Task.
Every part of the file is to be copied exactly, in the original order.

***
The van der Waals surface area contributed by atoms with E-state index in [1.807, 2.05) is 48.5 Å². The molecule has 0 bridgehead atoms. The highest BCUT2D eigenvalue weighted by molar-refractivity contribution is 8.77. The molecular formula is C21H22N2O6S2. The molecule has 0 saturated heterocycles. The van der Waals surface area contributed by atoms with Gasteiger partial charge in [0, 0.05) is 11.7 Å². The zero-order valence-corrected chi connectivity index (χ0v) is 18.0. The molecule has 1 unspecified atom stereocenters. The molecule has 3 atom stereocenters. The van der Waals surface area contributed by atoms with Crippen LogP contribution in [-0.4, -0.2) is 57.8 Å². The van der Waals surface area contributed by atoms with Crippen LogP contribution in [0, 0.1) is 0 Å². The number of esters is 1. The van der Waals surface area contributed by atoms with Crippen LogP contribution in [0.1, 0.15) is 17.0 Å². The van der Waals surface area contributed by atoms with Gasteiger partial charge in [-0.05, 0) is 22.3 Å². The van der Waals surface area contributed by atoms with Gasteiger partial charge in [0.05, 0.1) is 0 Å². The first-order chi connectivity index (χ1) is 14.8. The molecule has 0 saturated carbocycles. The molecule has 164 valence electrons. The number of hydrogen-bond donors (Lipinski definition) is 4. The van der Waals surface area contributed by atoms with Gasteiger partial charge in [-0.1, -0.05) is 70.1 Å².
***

The van der Waals surface area contributed by atoms with E-state index in [1.807, 2.05) is 48.5 Å². The molecule has 0 bridgehead atoms. The highest BCUT2D eigenvalue weighted by molar-refractivity contribution is 8.77. The molecular formula is C21H22N2O6S2. The molecule has 0 saturated heterocycles. The van der Waals surface area contributed by atoms with Gasteiger partial charge in [0, 0.05) is 11.7 Å². The zero-order valence-corrected chi connectivity index (χ0v) is 18.0. The molecule has 1 unspecified atom stereocenters. The molecule has 3 atom stereocenters. The van der Waals surface area contributed by atoms with Crippen LogP contribution in [-0.4, -0.2) is 57.8 Å². The van der Waals surface area contributed by atoms with Crippen LogP contribution in [0, 0.1) is 0 Å². The number of esters is 1. The van der Waals surface area contributed by atoms with Crippen LogP contribution in [0.1, 0.15) is 17.0 Å². The van der Waals surface area contributed by atoms with Gasteiger partial charge in [-0.05, 0) is 22.3 Å². The van der Waals surface area contributed by atoms with Gasteiger partial charge in [0.05, 0.1) is 0 Å². The first-order chi connectivity index (χ1) is 14.8. The molecule has 0 saturated carbocycles. The molecule has 164 valence electrons. The number of hydrogen-bond donors (Lipinski definition) is 4. The van der Waals surface area contributed by atoms with Gasteiger partial charge in [-0.1, -0.05) is 70.1 Å².